Bug 41654 - registrar calls the incorrect base constructor for chained constructors
Summary: registrar calls the incorrect base constructor for chained constructors
Status: ASSIGNED
Alias: None
Product: iOS
Classification: Xamarin
Component: Tools (show other bugs)
Version: master
Hardware: PC Mac OS
: --- normal
Target Milestone: Future Cycle (TBD)
Assignee: Bugzilla
URL:
Depends on:
Blocks:
 
Reported: 2016-06-09 12:39 UTC by Rolf Bjarne Kvinge [MSFT]
Modified: 2017-08-07 15:37 UTC (History)
4 users (show)

See Also:
Tags:
Is this bug a regression?: ---
Last known good build:


Attachments

Description Rolf Bjarne Kvinge [MSFT] 2016-06-09 12:39:47 UTC
Exhibit A:

	class Managed : Native
	{
		[Export ("init")] // calls [self initWithA:]
		public Managed () { }

		[Export ("initWithA:")]
		public Managed (int a) { }
	}

in this case, if the native class' init ctor chains to its own initWithA: selector, then this happens:

1a) new Managed ()
1b) managed default ctor is executed, which eventually calls NSObject's ctor which calls the native init method.
1c) native init method does: [self initWithA:]
1d) our initWithA trampoline is hit, we detect that we already have a managed object for this pointer, and do not invoke the initWithB managed ctor. Instead we call super's initWithA selector directly (since we have to call some init method - see bug #35458).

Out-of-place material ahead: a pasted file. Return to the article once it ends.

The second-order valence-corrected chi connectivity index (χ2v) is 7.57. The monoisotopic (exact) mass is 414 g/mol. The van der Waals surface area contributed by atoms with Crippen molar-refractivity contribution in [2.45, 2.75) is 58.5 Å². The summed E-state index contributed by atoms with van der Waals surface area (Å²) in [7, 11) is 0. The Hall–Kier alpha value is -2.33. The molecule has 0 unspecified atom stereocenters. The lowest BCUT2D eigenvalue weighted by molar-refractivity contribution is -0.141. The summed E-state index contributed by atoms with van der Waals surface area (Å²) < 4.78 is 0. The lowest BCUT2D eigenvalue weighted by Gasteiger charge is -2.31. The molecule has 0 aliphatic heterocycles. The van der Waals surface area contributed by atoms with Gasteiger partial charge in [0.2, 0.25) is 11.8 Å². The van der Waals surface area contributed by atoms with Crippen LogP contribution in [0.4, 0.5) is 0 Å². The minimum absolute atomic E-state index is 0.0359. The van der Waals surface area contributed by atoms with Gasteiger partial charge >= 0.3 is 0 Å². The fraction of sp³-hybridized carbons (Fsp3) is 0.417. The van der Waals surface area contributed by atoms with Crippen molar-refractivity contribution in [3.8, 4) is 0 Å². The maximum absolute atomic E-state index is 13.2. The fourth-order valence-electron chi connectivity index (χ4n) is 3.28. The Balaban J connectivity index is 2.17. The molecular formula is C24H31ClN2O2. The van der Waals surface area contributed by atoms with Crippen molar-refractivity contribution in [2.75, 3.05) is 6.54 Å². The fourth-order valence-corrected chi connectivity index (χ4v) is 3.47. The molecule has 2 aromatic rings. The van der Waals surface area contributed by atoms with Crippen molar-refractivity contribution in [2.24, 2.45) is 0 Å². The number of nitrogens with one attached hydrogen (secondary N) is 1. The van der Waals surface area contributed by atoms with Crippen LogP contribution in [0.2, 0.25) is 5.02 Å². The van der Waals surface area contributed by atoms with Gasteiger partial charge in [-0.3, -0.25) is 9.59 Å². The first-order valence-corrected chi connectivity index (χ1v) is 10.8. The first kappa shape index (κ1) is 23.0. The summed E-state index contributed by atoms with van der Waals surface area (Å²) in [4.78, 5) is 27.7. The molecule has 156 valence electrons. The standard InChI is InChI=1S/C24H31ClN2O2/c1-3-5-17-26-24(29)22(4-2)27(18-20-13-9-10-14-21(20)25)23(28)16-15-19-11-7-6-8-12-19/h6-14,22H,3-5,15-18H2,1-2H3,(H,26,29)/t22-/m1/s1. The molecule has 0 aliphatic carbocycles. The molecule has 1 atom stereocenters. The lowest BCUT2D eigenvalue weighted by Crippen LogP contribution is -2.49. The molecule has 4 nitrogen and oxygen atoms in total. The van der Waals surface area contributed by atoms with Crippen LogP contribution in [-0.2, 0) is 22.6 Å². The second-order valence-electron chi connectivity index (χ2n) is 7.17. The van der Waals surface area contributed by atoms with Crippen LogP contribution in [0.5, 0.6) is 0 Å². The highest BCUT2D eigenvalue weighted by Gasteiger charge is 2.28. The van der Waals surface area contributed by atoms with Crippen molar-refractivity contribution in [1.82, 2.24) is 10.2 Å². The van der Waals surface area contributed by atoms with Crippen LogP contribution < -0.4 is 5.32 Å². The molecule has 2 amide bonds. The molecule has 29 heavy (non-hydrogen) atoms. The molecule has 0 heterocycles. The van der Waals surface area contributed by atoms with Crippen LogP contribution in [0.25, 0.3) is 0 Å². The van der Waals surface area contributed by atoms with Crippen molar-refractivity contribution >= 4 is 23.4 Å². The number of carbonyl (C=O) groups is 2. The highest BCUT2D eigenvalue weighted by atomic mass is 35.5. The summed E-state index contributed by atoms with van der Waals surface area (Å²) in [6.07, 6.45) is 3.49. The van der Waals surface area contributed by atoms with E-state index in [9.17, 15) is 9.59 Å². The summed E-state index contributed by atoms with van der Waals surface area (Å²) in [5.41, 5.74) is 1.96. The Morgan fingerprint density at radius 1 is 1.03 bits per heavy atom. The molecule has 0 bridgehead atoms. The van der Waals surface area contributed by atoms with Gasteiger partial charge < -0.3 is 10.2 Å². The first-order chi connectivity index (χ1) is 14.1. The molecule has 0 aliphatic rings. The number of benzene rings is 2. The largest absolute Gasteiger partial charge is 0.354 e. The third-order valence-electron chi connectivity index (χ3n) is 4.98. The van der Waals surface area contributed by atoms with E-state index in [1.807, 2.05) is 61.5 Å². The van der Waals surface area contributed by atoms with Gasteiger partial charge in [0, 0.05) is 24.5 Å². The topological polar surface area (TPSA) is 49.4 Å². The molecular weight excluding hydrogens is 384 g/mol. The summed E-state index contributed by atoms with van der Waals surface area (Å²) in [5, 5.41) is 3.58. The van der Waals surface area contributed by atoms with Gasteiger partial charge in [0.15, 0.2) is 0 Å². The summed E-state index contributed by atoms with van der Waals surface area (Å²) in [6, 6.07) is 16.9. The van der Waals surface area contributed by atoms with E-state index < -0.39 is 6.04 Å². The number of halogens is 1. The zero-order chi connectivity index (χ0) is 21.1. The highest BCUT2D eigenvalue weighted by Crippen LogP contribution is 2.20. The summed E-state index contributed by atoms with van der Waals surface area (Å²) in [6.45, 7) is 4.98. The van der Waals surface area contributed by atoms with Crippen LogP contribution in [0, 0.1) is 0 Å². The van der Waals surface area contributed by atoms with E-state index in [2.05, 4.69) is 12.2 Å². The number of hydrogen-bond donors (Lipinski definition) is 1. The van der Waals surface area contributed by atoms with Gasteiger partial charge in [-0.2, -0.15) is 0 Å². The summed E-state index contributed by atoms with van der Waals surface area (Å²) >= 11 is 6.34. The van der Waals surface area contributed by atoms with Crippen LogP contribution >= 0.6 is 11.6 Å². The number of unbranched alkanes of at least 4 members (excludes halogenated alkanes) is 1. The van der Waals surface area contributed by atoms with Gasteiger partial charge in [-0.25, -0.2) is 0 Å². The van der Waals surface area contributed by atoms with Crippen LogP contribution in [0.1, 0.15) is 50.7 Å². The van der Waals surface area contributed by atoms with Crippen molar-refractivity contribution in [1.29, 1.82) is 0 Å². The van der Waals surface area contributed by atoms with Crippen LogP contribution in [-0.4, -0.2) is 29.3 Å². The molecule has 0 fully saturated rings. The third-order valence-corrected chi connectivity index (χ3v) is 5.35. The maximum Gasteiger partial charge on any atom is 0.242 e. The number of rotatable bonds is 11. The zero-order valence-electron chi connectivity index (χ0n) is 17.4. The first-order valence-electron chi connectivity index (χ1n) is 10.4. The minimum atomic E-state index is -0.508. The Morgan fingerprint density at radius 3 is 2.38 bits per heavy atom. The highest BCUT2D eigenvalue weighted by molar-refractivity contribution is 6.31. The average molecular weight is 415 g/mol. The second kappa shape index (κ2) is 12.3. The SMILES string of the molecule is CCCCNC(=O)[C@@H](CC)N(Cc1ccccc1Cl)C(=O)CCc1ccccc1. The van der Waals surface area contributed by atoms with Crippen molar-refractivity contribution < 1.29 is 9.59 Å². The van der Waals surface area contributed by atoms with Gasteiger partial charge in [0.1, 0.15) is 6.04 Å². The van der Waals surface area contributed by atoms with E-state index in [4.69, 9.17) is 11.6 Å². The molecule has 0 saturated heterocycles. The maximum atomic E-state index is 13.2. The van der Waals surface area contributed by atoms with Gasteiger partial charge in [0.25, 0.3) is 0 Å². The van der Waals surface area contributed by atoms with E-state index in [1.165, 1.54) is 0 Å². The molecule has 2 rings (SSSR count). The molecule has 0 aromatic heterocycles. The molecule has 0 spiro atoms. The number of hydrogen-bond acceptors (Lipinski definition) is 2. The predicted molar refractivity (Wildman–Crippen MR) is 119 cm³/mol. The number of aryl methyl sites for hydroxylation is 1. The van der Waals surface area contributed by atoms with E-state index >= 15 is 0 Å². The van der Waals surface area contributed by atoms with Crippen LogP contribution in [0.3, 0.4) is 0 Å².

This is correct behavior.

Exhibit B:

	class Managed : Native
	{
		[Export ("init")] // we don't know what the native ctor does, we have to assume it can call [self initWithCoder:]
		public Managed () { }

		[Export ("initWithCoder:")] // there is no native initWithCoder: method
		public Managed (NSCoder a) { }
	}

now what should the trampoline (from 1d. above) do? Calling [super initWithCoder:] is not correct, because that method doesn't exist.

Ideas:

1) Somehow figure out which ctor the managed initWithCoder: implementation chains to, and mirror that in the trampoline. This is likely requires inspecting IL, which is not easy at runtime (i.e. in the dynamic registrar). It'll also only work if the parameters match
2) Do a respondsToSelector:@selector (initWithCoder:) first, and if false, throw an exception. The only real difference here is that we'll get a nice managed exception instead of an ObjC selector not found exception.
3) Actually call the managed ctor. The caveat here is that somehow the NSObject ctor needs to know if this is the first time it's been executed or not (to avoid calling init again).
Comment 5 Rolf Bjarne Kvinge [MSFT] 2016-10-31 15:14:48 UTC
Another solution:

4) Add another attribute to describe which native constructor to chain to:

	class Managed : Native
	{
		[Export ("init")] // we don't know what the native ctor does, we have to assume it can call [self initWithCoder:]
		public Managed () { }

		[Export ("initWithCoder:")] // there is no native initWithCoder: method
		[ChainToConstructor ("init")]
		public Managed (NSCoder a) { }
	}

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